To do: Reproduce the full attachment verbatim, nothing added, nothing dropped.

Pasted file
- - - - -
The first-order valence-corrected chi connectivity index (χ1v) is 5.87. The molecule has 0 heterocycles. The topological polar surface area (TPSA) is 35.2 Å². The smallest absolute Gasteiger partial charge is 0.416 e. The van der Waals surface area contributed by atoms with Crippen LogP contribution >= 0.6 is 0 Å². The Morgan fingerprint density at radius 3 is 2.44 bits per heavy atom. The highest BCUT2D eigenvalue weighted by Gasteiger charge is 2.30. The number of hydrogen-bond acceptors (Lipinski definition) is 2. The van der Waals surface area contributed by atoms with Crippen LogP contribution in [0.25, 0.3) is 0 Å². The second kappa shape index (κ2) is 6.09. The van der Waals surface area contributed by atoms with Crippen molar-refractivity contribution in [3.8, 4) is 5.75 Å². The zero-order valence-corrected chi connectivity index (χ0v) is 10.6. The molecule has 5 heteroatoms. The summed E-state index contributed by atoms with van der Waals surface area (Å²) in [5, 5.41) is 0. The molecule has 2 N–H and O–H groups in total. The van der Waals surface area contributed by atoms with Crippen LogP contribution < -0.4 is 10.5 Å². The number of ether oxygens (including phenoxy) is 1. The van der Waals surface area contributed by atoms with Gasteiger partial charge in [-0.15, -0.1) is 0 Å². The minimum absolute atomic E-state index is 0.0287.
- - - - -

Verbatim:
The first-order valence-corrected chi connectivity index (χ1v) is 5.87. The molecule has 0 heterocycles. The topological polar surface area (TPSA) is 35.2 Å². The smallest absolute Gasteiger partial charge is 0.416 e. The van der Waals surface area contributed by atoms with Crippen LogP contribution >= 0.6 is 0 Å². The Morgan fingerprint density at radius 3 is 2.44 bits per heavy atom. The highest BCUT2D eigenvalue weighted by Gasteiger charge is 2.30. The number of hydrogen-bond acceptors (Lipinski definition) is 2. The van der Waals surface area contributed by atoms with Crippen LogP contribution in [0.25, 0.3) is 0 Å². The second kappa shape index (κ2) is 6.09. The van der Waals surface area contributed by atoms with Crippen molar-refractivity contribution in [3.8, 4) is 5.75 Å². The zero-order valence-corrected chi connectivity index (χ0v) is 10.6. The molecule has 5 heteroatoms. The summed E-state index contributed by atoms with van der Waals surface area (Å²) in [5, 5.41) is 0. The molecule has 2 N–H and O–H groups in total. The van der Waals surface area contributed by atoms with Crippen LogP contribution < -0.4 is 10.5 Å². The number of ether oxygens (including phenoxy) is 1. The van der Waals surface area contributed by atoms with Gasteiger partial charge in [-0.15, -0.1) is 0 Å². The minimum absolute atomic E-state index is 0.0287.